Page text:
From dusty to safe

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From dusty to safe

Estonia, like many countries, faces the challenge of maintaining and developing its road network amidst financial constraints. The issue of underfunding in road construction and maintenance is a critical one, and it requires immediate attention. With the potential introduction of an automobile tax, it is crucial to ensure that the funds generated are allocated fairly and efficiently into road infrastructure development and upkeep.

Over the years, Estonia has accumulated a significant backlog of road repair and maintenance projects, with a staggering debt of 4.4 billion euros (in accordance with data from the Estonian Infra Construction Association). This backlog not only hinders the country’s ability to modernize and ensure safety on its roads but also endangers the overall functionality of the state. Roads are the lifeblood of any nation, connecting communities, enabling economic activity, and facilitating essential services. Neglecting road infrastructure puts all these vital functions at risk.

Estonia’s current road development pace, based on the last 30 years, paints a grim picture. At this rate, it would take a century to upgrade the country’s three main highways to four lanes. This unacceptable timeline highlights the urgent need for increased investment in road infrastructure.

The findings of Riigikontroll, Estonia’s National Audit Office, further emphasize the severity of the issue. Their report, published last autumn, confirmed that the current funding model for state roads is unsustainable. To maintain a well-functioning road network, alternative and more robust financing mechanisms are imperative.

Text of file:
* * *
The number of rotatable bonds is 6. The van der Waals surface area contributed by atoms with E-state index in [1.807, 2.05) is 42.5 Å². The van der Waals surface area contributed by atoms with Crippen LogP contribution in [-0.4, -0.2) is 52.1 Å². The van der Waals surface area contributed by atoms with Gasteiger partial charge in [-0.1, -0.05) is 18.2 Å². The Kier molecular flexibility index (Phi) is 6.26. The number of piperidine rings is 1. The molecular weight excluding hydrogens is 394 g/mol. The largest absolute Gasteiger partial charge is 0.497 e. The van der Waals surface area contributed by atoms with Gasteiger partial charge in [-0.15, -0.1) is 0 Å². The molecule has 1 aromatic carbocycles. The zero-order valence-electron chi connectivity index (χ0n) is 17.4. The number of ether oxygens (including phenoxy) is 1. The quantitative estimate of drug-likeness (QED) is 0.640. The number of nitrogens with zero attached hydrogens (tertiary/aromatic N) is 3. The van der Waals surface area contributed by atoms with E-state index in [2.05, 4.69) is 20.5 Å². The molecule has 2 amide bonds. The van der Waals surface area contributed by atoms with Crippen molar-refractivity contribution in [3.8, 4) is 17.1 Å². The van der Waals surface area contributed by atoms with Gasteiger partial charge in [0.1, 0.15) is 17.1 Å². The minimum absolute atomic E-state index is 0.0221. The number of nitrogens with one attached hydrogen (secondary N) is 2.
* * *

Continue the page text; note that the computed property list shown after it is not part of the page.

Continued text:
While the state roads are in dire need of attention, the situation on local roads is even more distressing. Local authorities report deteriorating road conditions year after year, leading to the imposition of speed and weight restrictions. Some municipalities have even declared numerous roads unfit for use. Such conditions have a significant impact on the everyday lives of Estonians, making commuting and transportation a challenging and potentially dangerous experience.

The Estonian government launched the “Eesti Teed Tolmuvabaks Aastaks 2030” program with the goal of dust-free roads by 2030. However, despite the admirable vision, the funding allocated for improving the country’s gravel roads, which are under state ownership, is projected to drop to nearly zero in the coming years.

The potential implementation of an automobile tax provides an opportunity to address these pressing issues. When enacted, it is essential to ensure that the funds collected are channeled into road infrastructure development and maintenance. By doing so, the burden of financing the road network will be more equitably distributed, with users directly benefiting from the improvements made. This approach aligns with the principle that those who use the roads should contribute to their upkeep.

Estonia’s road infrastructure is and has been for a longer time at a critical juncture. The burden of an ever-increasing road repair debt, coupled with the slow pace of development, poses a significant risk to the nation’s prosperity and safety. Adequate funding, transparent allocation of resources, and a sustainable financing model are crucial to address these challenges. The potential introduction of an automobile tax provides a unique opportunity to ensure the long-term viability and safety of Estonia’s road network, benefiting all its citizens. It is imperative that the government acts decisively to secure the future of the country’s road infrastructure.

Effective state governance demands decisions that align with long-term goals, a lesson not always heeded in the past. The 2015 decision to detach road network investments from fuel excise duty revenues, despite abundant European subsidies and loans, exemplifies this short-term perspective. The combination of excise duty income and European funds could have rapidly advanced our infrastructure, securing economic competitiveness and foreign investments, pivotal for national security.

Amidst today’s dynamic global landscape, swift decision-making is paramount, yet recent political choices lack the stability needed for the country. Relying on short-term fixes like tax hikes to balance the budget suggests past inefficiencies. Transforming governance requires prioritizing national security and economic growth, incorporating practical experience and knowledge into each decision, even if uncomfortable for the ruling parties. Transparency about the goals and benefits of measures, including tax increases, is vital for public understanding and support.



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